Finding that there are a significant amount of claims that have error involved in them, there is on the other side a perception among many clinicians that of almost a sense of resignation, not knowing that there is legitimacy to these claims feeling that well, no matter what I do, somebody is going to bring a claim. I shouldn’t really pay too much attention to the prevention and the handling of adverse outcomes, it doesn’t matter much.
Yes, there are survey data to suggest that physicians tend to overestimate the likelihood that they will be sued, and that may affect the way that they practice. I think we have to be a bit careful in talking about error and negligence. Much of the recent scholarship in the field of patient safety has suggested that many of the things that go wrong in medicine, including what are ostensibly individual mistakes, can be traced back to faulty systems and insufficient support networks for physicians that operate in very complex environments. While the malpractice system tends to focus on the sharp end of the problem, that is, the provider and the mistake that has occurred, we are increasingly looking back up the chain of causation to institutions. So I think that might also feed a physician’s sense of recognition and hopelessness, the notion that they simply can’t do anything about some of these things that go wrong because, you know, to err is human and everybody is fallible. I think I would certainly have some empathy with that view. It is not clear to me that the wisest approach to prevention here is simply to try to nail every mistake and every error in the hospital.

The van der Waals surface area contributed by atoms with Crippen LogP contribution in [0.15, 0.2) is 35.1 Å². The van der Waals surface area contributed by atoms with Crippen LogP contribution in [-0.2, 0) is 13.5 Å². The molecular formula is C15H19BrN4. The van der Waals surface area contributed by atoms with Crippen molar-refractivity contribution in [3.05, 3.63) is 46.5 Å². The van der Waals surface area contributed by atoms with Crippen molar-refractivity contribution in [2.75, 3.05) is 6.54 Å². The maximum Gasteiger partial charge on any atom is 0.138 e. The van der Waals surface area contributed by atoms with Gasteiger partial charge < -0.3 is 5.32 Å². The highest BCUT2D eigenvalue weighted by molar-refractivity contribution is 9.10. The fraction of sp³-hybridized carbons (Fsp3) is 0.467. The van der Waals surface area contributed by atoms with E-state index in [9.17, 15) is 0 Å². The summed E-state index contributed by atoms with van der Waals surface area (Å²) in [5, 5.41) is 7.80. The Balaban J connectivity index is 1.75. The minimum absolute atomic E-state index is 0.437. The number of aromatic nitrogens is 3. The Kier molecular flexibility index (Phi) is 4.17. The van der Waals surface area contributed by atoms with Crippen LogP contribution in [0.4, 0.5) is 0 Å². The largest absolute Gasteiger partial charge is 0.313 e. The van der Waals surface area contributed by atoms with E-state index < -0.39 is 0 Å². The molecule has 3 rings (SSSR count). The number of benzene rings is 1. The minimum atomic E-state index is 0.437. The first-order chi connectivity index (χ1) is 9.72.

What would you like to be the take home message? What would you like physicians and others in health care to take away from this study?
Well, I think that physicians might take away from this study the sense that these events are not completely random, although it might seem that way in individual instances and in specific anecdotes. On the whole, there is a reasonable targeting of errors due to breakdowns in care when it comes to malpractice litigation. When that’s not targeted well, that is, when a claim is brought with respect to something that is really very appropriate care, usually those claims will be denied payment, at least among the insurers we looked at.
I think there is a much more important message from our study though to policy makers, and that’s really the audience that we were focused on when we wrote up our findings. As we think about tort reform, there has been a lot of emphasis on purging the system of frivolous litigation, certainly the White House has been very strong on that message. I think what our study shows is that yes, there are some gains to be made in that area, but really that’s not the main gain. The lion share of costs, the lion share of claims, involve error and if we want to make the system work more efficiently, then we need to look to other types of reforms for improvements.
David Studdert is Associate Professor at the Harvard School of Public Health.